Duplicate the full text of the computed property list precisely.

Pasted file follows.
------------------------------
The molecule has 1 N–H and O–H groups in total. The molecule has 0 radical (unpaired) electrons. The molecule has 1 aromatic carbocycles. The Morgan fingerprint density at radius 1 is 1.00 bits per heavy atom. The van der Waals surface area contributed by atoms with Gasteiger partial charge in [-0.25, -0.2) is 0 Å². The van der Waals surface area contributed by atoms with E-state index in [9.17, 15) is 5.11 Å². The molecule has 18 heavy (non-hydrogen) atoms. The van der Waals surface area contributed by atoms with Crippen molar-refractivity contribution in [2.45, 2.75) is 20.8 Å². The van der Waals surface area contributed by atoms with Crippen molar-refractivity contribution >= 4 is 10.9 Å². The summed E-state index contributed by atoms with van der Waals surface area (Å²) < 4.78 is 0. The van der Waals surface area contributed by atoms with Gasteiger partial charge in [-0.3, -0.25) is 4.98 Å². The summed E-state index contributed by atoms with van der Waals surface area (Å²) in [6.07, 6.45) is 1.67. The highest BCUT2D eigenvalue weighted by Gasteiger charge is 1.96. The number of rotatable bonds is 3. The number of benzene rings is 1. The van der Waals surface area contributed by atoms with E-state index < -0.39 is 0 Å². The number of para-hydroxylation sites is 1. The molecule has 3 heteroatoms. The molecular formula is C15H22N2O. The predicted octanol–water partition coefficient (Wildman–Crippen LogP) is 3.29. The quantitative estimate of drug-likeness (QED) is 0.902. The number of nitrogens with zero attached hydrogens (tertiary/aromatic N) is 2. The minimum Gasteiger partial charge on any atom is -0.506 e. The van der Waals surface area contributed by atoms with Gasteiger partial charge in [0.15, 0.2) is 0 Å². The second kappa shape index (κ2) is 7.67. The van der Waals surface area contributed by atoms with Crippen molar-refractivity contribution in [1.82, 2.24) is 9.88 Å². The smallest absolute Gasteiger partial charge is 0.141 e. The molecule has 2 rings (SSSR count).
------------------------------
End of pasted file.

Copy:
The molecule has 1 N–H and O–H groups in total. The molecule has 0 radical (unpaired) electrons. The molecule has 1 aromatic carbocycles. The Morgan fingerprint density at radius 1 is 1.00 bits per heavy atom. The van der Waals surface area contributed by atoms with Gasteiger partial charge in [-0.25, -0.2) is 0 Å². The van der Waals surface area contributed by atoms with E-state index in [9.17, 15) is 5.11 Å². The molecule has 18 heavy (non-hydrogen) atoms. The van der Waals surface area contributed by atoms with Crippen molar-refractivity contribution in [2.45, 2.75) is 20.8 Å². The van der Waals surface area contributed by atoms with Crippen molar-refractivity contribution >= 4 is 10.9 Å². The summed E-state index contributed by atoms with van der Waals surface area (Å²) < 4.78 is 0. The van der Waals surface area contributed by atoms with Gasteiger partial charge in [-0.3, -0.25) is 4.98 Å². The summed E-state index contributed by atoms with van der Waals surface area (Å²) in [6.07, 6.45) is 1.67. The highest BCUT2D eigenvalue weighted by Gasteiger charge is 1.96. The number of rotatable bonds is 3. The number of benzene rings is 1. The van der Waals surface area contributed by atoms with E-state index < -0.39 is 0 Å². The number of para-hydroxylation sites is 1. The molecule has 3 heteroatoms. The molecular formula is C15H22N2O. The predicted octanol–water partition coefficient (Wildman–Crippen LogP) is 3.29. The quantitative estimate of drug-likeness (QED) is 0.902. The number of nitrogens with zero attached hydrogens (tertiary/aromatic N) is 2. The minimum Gasteiger partial charge on any atom is -0.506 e. The van der Waals surface area contributed by atoms with Gasteiger partial charge in [0.15, 0.2) is 0 Å². The second kappa shape index (κ2) is 7.67. The van der Waals surface area contributed by atoms with Crippen molar-refractivity contribution in [1.82, 2.24) is 9.88 Å². The smallest absolute Gasteiger partial charge is 0.141 e. The molecule has 2 rings (SSSR count).